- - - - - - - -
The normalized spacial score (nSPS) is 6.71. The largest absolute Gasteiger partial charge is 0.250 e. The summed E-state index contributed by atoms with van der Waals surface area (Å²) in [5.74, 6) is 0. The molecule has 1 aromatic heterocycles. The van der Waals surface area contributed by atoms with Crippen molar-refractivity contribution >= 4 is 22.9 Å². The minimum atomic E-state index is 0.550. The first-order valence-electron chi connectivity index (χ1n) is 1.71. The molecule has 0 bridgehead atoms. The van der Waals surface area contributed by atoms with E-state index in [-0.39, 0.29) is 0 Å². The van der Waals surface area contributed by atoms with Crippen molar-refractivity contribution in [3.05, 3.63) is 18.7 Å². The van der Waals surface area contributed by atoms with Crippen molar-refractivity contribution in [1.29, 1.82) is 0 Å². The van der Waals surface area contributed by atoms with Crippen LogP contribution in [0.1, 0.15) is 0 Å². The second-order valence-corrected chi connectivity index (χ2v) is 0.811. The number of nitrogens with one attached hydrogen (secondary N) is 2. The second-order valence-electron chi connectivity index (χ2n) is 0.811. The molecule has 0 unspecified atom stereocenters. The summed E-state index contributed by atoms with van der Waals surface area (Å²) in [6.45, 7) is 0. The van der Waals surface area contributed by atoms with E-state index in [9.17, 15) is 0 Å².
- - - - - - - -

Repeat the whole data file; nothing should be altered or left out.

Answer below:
The normalized spacial score (nSPS) is 6.71. The largest absolute Gasteiger partial charge is 0.250 e. The summed E-state index contributed by atoms with van der Waals surface area (Å²) in [5.74, 6) is 0. The molecule has 1 aromatic heterocycles. The van der Waals surface area contributed by atoms with Crippen molar-refractivity contribution >= 4 is 22.9 Å². The minimum atomic E-state index is 0.550. The first-order valence-electron chi connectivity index (χ1n) is 1.71. The molecule has 0 bridgehead atoms. The van der Waals surface area contributed by atoms with E-state index in [-0.39, 0.29) is 0 Å². The van der Waals surface area contributed by atoms with Crippen molar-refractivity contribution in [3.05, 3.63) is 18.7 Å². The van der Waals surface area contributed by atoms with Crippen molar-refractivity contribution in [1.29, 1.82) is 0 Å². The van der Waals surface area contributed by atoms with Crippen LogP contribution in [0.1, 0.15) is 0 Å². The second-order valence-corrected chi connectivity index (χ2v) is 0.811. The number of nitrogens with one attached hydrogen (secondary N) is 2. The second-order valence-electron chi connectivity index (χ2n) is 0.811. The molecule has 0 unspecified atom stereocenters. The summed E-state index contributed by atoms with van der Waals surface area (Å²) in [6.45, 7) is 0. The van der Waals surface area contributed by atoms with E-state index in [9.17, 15) is 0 Å².